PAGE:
Political Weapons The missile defense shield will help neutralize the tech sector
Hal Plotkin, Special to SF Gate
Thursday, January 17, 2002
President Bush’s problem-plagued missile-defense initiative promises to dramatically shift the balance of power between the technology community and the federal government.
The controversial program has two key ingredients that make that outcome all but inevitable: an enormous and flexible budget for procuring high-tech goods and services — more than $8 billion this year alone — and no requirement whatsoever that any of those goods or services actually work.
Government boondoggles are regrettably common. But the sheer size and technical improbability of the ballistic-missile defense program make it a highly unusual case. In approving Bush’s budget request, Congress gave the Pentagon broad authority to purchase any and all technologies that might be useful. In a subtle but very effective way, that puts the executives at nearly every major tech firm on notice that they might have to go along to get along.
That’s bad news for anyone who thinks democracy works better when people feel free to speak their minds. It’s also disappointing, because many politically moderate tech business leaders were just beginning to play a more active and constructive role in national affairs.
In recent years, for example, a bipartisan group of Peninsula-based tech execs called TechNet provided substantial bankrolls to candidates from both political parties. TechNet won instant respect in 1996 by raising an astonishing $30 million in a few months in connection with just one ballot measure. The group’s financial muscle, combined with its political diversity, finally gave Silicon Valley a coveted position alongside other powerful interest groups, such as Wall Street’s finance industry, organized labor and Hollywood.
TechNet members have been behind many good ideas that might not have gone anywhere without the group’s active financial support, such as the federal moratorium on Internet taxes and increased efforts to strengthen math and science education offerings. Like other trade groups, TechNet has not been above pursuing what some see as its own narrow agenda (its campaign for more foreign-worker visas being the most conspicuous example). But most informed observers agree that the tech industry had only recently come into its own as an independent political force to be reckoned with, for both good and ill.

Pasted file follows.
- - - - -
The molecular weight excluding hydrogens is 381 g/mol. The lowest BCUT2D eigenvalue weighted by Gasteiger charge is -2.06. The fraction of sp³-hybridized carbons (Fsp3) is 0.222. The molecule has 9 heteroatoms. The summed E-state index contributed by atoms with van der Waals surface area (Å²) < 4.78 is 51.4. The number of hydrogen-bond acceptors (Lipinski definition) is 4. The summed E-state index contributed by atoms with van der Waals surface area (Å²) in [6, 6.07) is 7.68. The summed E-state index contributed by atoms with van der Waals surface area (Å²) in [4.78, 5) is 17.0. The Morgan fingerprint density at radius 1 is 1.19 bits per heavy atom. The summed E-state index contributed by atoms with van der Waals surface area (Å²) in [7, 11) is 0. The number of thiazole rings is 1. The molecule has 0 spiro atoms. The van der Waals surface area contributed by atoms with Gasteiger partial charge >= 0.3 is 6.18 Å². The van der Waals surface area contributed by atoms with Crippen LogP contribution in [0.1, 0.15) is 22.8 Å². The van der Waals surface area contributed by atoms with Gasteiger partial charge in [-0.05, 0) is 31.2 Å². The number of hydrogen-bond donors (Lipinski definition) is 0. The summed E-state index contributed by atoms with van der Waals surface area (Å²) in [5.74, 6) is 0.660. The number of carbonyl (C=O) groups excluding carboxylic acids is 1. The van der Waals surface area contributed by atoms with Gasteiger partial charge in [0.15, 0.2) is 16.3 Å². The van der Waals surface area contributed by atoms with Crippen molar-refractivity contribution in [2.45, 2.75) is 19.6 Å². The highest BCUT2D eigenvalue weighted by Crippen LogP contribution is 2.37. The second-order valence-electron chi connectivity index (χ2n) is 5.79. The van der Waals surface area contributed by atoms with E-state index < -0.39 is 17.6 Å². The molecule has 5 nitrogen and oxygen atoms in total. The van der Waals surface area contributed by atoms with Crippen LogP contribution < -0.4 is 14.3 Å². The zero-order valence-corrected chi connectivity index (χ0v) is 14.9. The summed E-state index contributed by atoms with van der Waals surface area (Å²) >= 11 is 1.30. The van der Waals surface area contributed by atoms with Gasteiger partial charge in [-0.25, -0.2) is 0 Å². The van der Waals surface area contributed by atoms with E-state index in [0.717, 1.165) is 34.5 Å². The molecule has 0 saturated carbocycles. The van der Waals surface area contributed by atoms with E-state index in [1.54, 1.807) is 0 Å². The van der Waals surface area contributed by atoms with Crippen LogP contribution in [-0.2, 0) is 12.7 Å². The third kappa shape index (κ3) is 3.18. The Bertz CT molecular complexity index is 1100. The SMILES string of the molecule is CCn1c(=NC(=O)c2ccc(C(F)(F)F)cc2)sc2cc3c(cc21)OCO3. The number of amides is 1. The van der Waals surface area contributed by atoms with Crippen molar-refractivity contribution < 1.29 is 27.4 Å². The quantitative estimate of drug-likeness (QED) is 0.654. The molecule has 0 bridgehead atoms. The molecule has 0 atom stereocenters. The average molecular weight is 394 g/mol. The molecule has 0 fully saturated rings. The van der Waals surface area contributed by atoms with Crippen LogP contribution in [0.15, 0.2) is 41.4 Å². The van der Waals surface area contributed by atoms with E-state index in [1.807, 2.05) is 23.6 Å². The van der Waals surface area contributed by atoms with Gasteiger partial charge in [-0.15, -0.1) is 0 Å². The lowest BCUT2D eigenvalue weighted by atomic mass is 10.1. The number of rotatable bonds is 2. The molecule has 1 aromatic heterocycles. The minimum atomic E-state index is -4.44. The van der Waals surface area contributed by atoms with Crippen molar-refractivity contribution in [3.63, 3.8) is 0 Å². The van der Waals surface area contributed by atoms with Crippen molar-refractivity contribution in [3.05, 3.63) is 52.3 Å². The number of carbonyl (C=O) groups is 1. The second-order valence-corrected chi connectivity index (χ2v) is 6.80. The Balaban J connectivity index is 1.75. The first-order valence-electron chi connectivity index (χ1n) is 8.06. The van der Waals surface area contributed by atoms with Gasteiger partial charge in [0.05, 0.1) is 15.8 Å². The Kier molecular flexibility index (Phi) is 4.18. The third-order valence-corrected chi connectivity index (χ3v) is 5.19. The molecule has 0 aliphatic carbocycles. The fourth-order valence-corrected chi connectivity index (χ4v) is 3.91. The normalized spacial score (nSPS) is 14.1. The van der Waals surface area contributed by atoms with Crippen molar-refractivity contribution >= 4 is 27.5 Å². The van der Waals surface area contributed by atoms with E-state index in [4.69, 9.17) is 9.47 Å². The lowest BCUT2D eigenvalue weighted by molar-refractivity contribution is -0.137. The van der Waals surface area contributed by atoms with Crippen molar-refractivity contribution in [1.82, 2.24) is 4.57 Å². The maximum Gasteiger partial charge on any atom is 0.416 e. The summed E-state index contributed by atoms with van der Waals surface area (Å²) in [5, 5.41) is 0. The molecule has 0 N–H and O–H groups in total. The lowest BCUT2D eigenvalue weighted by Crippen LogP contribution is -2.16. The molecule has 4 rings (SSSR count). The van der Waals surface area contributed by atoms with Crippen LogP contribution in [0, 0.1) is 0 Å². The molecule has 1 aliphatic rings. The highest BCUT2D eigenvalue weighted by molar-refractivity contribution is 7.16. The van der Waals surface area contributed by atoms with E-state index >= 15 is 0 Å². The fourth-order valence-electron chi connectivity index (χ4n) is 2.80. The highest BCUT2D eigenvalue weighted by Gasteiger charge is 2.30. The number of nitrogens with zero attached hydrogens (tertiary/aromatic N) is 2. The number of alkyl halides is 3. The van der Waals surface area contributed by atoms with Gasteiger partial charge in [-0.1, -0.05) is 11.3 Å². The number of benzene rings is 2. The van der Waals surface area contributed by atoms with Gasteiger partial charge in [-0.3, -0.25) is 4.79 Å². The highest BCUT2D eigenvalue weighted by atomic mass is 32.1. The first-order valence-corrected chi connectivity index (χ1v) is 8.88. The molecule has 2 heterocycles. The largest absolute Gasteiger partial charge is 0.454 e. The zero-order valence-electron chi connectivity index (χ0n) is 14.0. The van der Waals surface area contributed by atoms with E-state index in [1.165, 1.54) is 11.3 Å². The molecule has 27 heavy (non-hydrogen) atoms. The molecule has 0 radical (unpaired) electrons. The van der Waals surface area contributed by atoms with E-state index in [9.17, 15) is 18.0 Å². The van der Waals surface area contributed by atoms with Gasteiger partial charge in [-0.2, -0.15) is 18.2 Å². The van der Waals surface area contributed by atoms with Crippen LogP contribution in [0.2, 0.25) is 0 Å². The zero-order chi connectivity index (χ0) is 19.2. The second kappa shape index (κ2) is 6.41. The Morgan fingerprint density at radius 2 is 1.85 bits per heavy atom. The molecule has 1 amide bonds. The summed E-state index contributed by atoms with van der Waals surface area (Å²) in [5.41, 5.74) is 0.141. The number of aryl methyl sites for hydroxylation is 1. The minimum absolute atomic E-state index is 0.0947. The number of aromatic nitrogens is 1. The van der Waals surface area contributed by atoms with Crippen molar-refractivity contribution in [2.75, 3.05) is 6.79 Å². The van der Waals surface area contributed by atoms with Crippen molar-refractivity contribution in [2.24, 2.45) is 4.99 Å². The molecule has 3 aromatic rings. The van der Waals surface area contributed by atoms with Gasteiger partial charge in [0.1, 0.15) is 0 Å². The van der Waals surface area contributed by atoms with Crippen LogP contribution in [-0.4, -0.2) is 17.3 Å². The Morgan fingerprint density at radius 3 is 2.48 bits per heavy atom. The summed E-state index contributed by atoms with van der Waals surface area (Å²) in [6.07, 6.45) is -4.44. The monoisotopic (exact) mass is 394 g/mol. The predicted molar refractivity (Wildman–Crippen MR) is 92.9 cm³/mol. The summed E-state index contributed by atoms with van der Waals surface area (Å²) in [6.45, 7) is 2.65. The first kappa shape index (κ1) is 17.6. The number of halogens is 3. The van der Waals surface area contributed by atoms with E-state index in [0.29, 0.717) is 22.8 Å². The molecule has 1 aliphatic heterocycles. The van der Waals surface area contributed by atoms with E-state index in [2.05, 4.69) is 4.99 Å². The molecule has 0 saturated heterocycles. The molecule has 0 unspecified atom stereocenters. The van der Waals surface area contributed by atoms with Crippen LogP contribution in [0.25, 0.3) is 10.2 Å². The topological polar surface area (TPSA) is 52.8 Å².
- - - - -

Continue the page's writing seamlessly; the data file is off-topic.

The missile-defense program promises to disarm that force over time by significantly increasing the tech sector’s dependence on the Pentagon for key research-and-development contracts.
The fact that missile defense is still in the experimental stage will play a critical role in helping stifle political dissent among often skittish tech leaders. Companies that don’t join the missile-defense gravy train risk being run over by it. Tech executives will be forced to worry about whether the federal government’s elephantine foot might suddenly come stomping down on their industries and create a new competitive landscape for their businesses.
Meanwhile, the known technical flaws of the proposed missile-defense shield are so outrageous that some observers have suggested that some new, as-yet-unrevealed super-secret technology must be involved.
Unfortunately, all wishes aside, that doesn’t appear to be the case. The early public tests of the system have been notable not only for their many failures but also for their reliance on readily available off-the-shelf technology that is pushed to and beyond its limits.
Secretary of Defense Donald Rumsfeld confirmed the poor outlook recently when he admitted that a fully impenetrable missile-defense shield is not even remotely possible in the foreseeable future and is no longer the immediate goal. That unusually candid admission will take some of the heat off defense contractors. But lowering expectations, however necessary, will also make accountability even less likely. (You can almost hear the excuses already: “After all, who expected it to work?”)